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Community Stores

Our history of building stronger communities continues.

One of the most important contributions we can make is to serve as a catalyst for change in the communities where we do business. Our community stores are an exciting chapter in that story, one where our stores play a central role in supporting revitalization efforts to address education, employment, health, housing, and safety issues in our neighborhoods.

Each Community Store works directly with a nonprofit that offers services aimed to meet the needs of that individual community. This unique funding model creates a reliable stream of resources for the nonprofit organization, raises awareness of their work, and creates a space for community dialog and engagement.

As of March 2013, the Community Store program has generated nearly $800,000 for holistic community-revitalization programs focused on education, safety, housing, health and employment.

This is just a portion of our overall and comprehensive investment in communities.

What We are Doing Now

Over the past few years, we’ve learned a lot about the role Community Stores can have in creating change that reaches far beyond the financial impact.

We believe in the power of the coffee house to bring people together. These stores prove that and serve as the hub of area community service and training programs. Essential programs that inspire youth action, positive learning environments, job skills and leadership development, as well as overall health and wellness.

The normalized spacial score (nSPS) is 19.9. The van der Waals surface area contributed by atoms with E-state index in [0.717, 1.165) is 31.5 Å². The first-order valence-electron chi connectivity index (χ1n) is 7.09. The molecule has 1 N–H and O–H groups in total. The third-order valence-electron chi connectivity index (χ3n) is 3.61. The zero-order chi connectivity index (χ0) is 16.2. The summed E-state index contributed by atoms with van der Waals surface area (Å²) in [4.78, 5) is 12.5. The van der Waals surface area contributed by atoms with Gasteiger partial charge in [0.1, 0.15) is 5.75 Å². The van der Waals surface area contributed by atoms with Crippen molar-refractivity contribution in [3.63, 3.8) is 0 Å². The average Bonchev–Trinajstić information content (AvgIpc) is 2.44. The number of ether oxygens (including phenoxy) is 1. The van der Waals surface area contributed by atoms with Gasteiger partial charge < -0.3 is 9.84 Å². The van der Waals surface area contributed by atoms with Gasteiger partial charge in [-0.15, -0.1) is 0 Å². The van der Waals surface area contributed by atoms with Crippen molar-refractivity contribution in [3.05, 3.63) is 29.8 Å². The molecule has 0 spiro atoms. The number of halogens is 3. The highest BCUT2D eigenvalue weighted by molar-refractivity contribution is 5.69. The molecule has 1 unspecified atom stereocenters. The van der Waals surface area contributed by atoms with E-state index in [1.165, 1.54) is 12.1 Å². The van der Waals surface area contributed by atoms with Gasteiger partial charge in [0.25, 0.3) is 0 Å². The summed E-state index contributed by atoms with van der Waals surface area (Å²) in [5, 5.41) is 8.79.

The potential for impact at scale has us moving forward. Our goal in the next 5 years is to bring more than 50 community stores to neighborhoods where we do business around the globe.

Our first international location launched in 2013 in the Langsuan neighborhood of Bangkok, Thailand. This was celebrated as part of our 15 year anniversary in the country and the community store in Langsuan signifies our ongoing commitment to give back to communities, and support local coffee and farming communities in Northern Thailand. The contributions from this store will be directed to the building of a learning center in Mae KheeMukNoi and Kong Kai village’s, Mae Chaem, Chiang Mai and, thereafter, will be dedicated to supporting sustainable education, health and irrigation projects.